Alabama Fiber Network – $128.8 million to install five middle-mile projects totaling 1,776 miles and connecting 438 anchor institutions in Bibb, Butler, Chilton, Choctaw, Conecuh, Dale, Dallas, Geneva, Greene, Hale, Henry, Houston, Jefferson, Lowndes, Marengo, Monroe, Perry, Pickens, Sumter, Tuscaloosa and Wilcox counties. The Alabama Fiber Network is comprised of eight rural electric cooperatives.
JMF Solutions – $6.3 million for four projects to provide middle-mile connections over a 1,169-mile route in Bibb, Choctaw, Clarke, Clay Conecuh, Dallas, Escambia, Greene, Lowndes, Macon, Monroe, Randolph and Washington counties. The projects will affect 24 anchor institutions.
Joe Wheeler Electric Membership Corp. – $5.25 million to provide more than 20 miles of middle-mile infrastructure in the Courtland area in Lawrence County and affecting 16 anchor institutions.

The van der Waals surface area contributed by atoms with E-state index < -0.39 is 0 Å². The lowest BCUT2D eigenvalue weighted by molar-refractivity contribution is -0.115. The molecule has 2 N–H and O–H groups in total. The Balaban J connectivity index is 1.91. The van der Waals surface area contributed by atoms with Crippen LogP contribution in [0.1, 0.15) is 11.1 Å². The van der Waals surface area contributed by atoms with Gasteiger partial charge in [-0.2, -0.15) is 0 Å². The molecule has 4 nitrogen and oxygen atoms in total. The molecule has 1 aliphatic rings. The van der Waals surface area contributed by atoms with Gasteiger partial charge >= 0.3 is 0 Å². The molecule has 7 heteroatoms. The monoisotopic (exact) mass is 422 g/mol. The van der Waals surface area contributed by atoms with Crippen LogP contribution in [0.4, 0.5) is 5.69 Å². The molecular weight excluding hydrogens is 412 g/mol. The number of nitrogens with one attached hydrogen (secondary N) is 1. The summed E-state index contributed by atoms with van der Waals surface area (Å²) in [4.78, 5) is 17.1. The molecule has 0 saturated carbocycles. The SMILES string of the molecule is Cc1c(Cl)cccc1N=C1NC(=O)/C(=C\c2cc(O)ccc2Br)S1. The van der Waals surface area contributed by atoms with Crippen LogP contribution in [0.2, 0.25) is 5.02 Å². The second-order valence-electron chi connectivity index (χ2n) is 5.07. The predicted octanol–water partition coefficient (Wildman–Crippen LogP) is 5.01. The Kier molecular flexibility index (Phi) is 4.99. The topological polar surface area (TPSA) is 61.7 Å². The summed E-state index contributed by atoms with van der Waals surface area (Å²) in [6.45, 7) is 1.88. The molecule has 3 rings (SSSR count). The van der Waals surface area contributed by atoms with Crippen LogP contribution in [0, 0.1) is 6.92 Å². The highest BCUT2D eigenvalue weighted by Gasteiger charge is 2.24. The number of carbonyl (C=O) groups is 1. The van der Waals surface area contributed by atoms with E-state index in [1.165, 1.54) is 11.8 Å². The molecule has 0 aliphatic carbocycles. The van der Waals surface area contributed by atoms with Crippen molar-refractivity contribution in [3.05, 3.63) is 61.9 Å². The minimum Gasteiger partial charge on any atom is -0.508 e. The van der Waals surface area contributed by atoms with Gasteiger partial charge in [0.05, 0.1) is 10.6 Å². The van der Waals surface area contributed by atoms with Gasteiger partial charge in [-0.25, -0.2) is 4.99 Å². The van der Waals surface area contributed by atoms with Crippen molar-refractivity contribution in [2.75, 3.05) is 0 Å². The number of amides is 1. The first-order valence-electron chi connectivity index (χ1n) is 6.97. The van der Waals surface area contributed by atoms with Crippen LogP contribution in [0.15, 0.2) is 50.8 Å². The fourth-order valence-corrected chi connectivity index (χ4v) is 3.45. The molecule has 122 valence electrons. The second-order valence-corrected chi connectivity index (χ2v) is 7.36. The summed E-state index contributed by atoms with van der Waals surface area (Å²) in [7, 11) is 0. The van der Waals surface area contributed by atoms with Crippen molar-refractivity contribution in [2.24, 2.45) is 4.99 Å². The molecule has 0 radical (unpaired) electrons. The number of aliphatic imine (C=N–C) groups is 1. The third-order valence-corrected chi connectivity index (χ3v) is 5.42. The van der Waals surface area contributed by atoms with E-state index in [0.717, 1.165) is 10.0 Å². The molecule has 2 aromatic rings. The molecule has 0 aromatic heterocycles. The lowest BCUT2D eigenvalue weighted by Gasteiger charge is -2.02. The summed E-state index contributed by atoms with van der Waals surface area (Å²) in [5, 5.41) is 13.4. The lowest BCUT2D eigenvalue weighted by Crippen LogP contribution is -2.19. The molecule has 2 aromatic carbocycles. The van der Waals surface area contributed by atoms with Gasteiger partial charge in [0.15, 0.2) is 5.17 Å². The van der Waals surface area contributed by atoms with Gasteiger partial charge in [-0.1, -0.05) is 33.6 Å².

Point Broadband – $411,341 to provide a middle-mile project in Blount County totaling 12.4 miles and impacting 21 anchor institutions.
Spectrum Southeast – $7.3 million for a middle-mile project in rural southeastern Houston County involving 167 miles and connecting eight anchor institutions.
Tombigbee Electric Cooperative – $757,479 to provide a middle-mile project of nearly 50 miles in Winston County and affecting 22 anchor institutions.
Uniti Fiber – $4.2 million to provide about 64 miles of middle-mile project in Butler, Lowndes and Montgomery counties, including four anchor institutions.
Yellowhammer Networks – $2.52 million for a middle-mile project in Bibb, Dallas, Greene, Hale, Marengo, Perry, Sumter and Wilcox counties to include the cities of Selma, Demopolis and Eutaw and spanning 620 miles. The project will include six anchor institutions.
To learn more about Alabama’s broadband expansion efforts, visit broadband.alabama.gov.